Brian Anderson (3B/OF, Miami Marlins)
Anderson has somewhat reinvented himself this year, sacrificing his high batting average for more pop. Still, he’s league-average just about all around, but his ability (or luck) to stay on the field all season in the heart of the Marlins lineup has made him an underrated compiler. He’s been hot of late, hitting .310/.398/.690 with seven home runs, 13 runs, and 14 RBI over 71 at-bats the past three weeks, bringing him up to a .253/.335/.466 line with 20 home runs and five stolen bases with 52 runs and 60 RBI. While he lacks the upside of many on this list and is more widely owned as a known name entering this year, he’s entirely viable in 12-team formats, especially with his rare 3B/OF dual eligibility.
Niko Goodrum (1B/2B/SS/OF, Detroit Tigers)
I’ve written up Goodrum so many times as a buy over the past two years that I’ve done the impossible: I’ve run out of Goodrum puns. He hasn’t been running much lately either, so it might puzzle you why I’d suggest adding a guy hitting just .255 with one home run and one stolen base over the past two weeks. Despite that middling production, Statcast believes he’s deserved better and is heating up, with a .350 xwOBA over the past 50 at-bats, up considerably from the .221 xwOBA in his 50 prior at-bats. Sure, a .350 xwOBA is just a solid league-average regular hitter, but Goodrum also offers speed, incredible versatility, and tons of volume, something that can be hard to find as the season wears on. He’s a useful utility play in all 15-team leagues but also a useful one-man bench in 12-team OBP leagues.
Dom Nunez (C, Colorado Rockies)
Get ready for some Dominationunez. OK, that nickname won’t catch on. He was just called up by the Rockies after hitting for a .921 OPS with 17 dingers in just 61 games (257 plate appearances) at Triple-A and should have a clear path to playing time now that vet Chris Iannetta got DFA’d. Of course, this being the Rockies, there is a fair chance they somehow find a way to mess with his playing time, even if it means getting an old pitcher to come out of retirement to don the mitt instead. He will likely be a liability in batting average as even in the minors he hit .244 with a 27% strikeout rate, but playing half his games in Coors should keep it afloat. What I’m especially encouraged by is his propensity for fly balls, as he hit 49% in the air this year in the minors, and that could lead to a fair amount of Coors blasts even if he lacks great exit velocity. He’s certainly worth a gamble in 12-team two-catcher leagues, but teams in need of a shakeup can also target him in single-catcher 15-team formats, especially OBP leagues.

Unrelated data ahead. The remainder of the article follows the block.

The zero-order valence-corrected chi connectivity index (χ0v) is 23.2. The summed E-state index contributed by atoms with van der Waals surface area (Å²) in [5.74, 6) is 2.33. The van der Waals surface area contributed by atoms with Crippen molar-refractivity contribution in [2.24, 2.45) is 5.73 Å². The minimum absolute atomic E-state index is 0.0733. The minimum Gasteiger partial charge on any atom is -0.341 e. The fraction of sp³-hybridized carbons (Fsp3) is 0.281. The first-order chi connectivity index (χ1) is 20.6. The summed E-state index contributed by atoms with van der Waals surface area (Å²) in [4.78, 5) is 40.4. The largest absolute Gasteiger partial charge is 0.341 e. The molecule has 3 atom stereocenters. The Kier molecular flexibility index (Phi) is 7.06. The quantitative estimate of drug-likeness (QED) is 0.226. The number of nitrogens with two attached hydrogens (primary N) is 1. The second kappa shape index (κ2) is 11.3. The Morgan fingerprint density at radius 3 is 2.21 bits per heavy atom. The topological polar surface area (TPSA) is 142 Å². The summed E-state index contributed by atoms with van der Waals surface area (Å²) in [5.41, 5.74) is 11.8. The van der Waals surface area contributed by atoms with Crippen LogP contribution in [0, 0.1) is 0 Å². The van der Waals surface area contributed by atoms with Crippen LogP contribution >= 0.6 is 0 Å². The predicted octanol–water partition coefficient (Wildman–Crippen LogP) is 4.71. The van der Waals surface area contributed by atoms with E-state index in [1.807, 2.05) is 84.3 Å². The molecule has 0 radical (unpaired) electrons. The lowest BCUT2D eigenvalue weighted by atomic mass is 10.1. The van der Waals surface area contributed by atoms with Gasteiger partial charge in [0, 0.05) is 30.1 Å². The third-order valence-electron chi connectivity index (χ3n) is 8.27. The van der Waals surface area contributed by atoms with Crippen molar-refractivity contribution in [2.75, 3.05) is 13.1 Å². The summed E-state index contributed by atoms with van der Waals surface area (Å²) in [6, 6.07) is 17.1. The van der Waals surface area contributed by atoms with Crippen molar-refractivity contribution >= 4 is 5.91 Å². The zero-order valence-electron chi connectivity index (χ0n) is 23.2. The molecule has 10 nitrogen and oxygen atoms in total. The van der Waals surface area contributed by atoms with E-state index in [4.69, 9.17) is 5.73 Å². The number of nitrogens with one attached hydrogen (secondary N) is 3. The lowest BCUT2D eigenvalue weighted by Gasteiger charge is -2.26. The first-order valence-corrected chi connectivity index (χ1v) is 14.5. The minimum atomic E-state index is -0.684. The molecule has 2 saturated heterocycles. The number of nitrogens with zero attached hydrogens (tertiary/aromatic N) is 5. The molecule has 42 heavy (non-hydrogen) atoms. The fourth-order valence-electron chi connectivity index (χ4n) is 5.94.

Jon Berti (3B/SS/OF, Miami Marlins)
I call him Berti Sanders because he has 99 percent-ile speed. His 29.7 feet per second sprint speed is top 15 in baseball, and he’s made use of it, stealing four bags in the past two weeks with a .364 average over that span. His season line is now .291/.351/.437 with two home runs and five stolen bases in 103 at-bats, and while expectations shouldn’t be too high for a 29-year-old rookie, it’s worth noting that his average is supported by his Statcast numbers. For deeper leagues, he makes for a sleeper utility speed play because he has no reason not to run wild on the Marlins and has the speed to give him high odds of success; in fact, he’s yet to be caught stealing this season. He’s a fine pickup in all NL-only and 18-team leagues but is also viable if you need speed in deep 15-teamers that use batting average.
Rowdy Tellez (1B, Toronto Blue Jays)
Guess who’s back, back again; Rowdy’s back, Tellez friend. Now the legend of Rowdy Tellez had an underwhelming sequel, hitting .227/.280/.436 with 14 home runs in 264 at-bats before being sent down, but he could be in for a triumphant return in the end of the trilogy. It’s expected he would fare better in Triple-A, but he truly dominated to the tune of .366/.450/.688 with seven home runs in 109 plate appearances for a .323 ISO. It was also encouraging seeing him post a double-digit walk rate near 13%, giving hope that this time he’ll do better than the 6% walk rate in his previous stint in the majors. Statcast felt he deserved better anyway with a more palatable .249 xAVG and .454 xSLG, which is also far better than Justin Smoak. With the Jays having crapped the bed at the trade deadline and going all in on the youth movement, expect mostly regular playing time from Smoak and the ability to score six to eight more Tellez tates. Add in AL-only leagues and 18-team formats immediately.